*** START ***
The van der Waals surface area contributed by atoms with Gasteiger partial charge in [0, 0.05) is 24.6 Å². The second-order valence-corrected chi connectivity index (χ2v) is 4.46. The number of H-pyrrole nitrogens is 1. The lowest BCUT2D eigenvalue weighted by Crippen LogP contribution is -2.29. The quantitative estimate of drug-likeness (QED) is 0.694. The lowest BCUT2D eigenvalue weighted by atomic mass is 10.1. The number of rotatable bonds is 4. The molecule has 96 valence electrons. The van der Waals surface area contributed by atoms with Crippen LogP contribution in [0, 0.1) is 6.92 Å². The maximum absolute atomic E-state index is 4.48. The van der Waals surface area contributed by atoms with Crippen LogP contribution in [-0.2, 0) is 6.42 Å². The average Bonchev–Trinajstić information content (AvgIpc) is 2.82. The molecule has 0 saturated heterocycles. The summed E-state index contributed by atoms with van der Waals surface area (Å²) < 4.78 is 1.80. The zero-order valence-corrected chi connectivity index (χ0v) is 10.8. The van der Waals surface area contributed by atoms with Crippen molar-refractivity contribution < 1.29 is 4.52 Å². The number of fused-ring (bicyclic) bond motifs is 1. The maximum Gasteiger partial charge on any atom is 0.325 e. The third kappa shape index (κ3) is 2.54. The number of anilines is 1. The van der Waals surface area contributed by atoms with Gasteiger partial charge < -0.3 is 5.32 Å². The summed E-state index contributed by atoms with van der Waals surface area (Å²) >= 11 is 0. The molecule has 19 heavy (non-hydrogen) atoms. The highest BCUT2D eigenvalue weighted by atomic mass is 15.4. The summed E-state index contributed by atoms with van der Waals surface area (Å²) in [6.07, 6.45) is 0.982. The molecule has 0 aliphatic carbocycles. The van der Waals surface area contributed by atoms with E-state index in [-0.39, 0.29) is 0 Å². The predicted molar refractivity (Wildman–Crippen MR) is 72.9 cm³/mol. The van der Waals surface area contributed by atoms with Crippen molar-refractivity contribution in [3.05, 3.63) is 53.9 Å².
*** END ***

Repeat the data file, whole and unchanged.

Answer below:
The van der Waals surface area contributed by atoms with Gasteiger partial charge in [0, 0.05) is 24.6 Å². The second-order valence-corrected chi connectivity index (χ2v) is 4.46. The number of H-pyrrole nitrogens is 1. The lowest BCUT2D eigenvalue weighted by Crippen LogP contribution is -2.29. The quantitative estimate of drug-likeness (QED) is 0.694. The lowest BCUT2D eigenvalue weighted by atomic mass is 10.1. The number of rotatable bonds is 4. The molecule has 96 valence electrons. The van der Waals surface area contributed by atoms with Crippen LogP contribution in [0, 0.1) is 6.92 Å². The maximum absolute atomic E-state index is 4.48. The van der Waals surface area contributed by atoms with Crippen LogP contribution in [-0.2, 0) is 6.42 Å². The average Bonchev–Trinajstić information content (AvgIpc) is 2.82. The molecule has 0 saturated heterocycles. The summed E-state index contributed by atoms with van der Waals surface area (Å²) < 4.78 is 1.80. The zero-order valence-corrected chi connectivity index (χ0v) is 10.8. The van der Waals surface area contributed by atoms with Crippen molar-refractivity contribution < 1.29 is 4.52 Å². The number of fused-ring (bicyclic) bond motifs is 1. The maximum Gasteiger partial charge on any atom is 0.325 e. The third kappa shape index (κ3) is 2.54. The number of anilines is 1. The van der Waals surface area contributed by atoms with Gasteiger partial charge < -0.3 is 5.32 Å². The summed E-state index contributed by atoms with van der Waals surface area (Å²) >= 11 is 0. The molecule has 19 heavy (non-hydrogen) atoms. The highest BCUT2D eigenvalue weighted by atomic mass is 15.4. The summed E-state index contributed by atoms with van der Waals surface area (Å²) in [6.07, 6.45) is 0.982. The molecule has 0 aliphatic carbocycles. The van der Waals surface area contributed by atoms with E-state index in [-0.39, 0.29) is 0 Å². The predicted molar refractivity (Wildman–Crippen MR) is 72.9 cm³/mol. The van der Waals surface area contributed by atoms with Crippen molar-refractivity contribution in [3.05, 3.63) is 53.9 Å².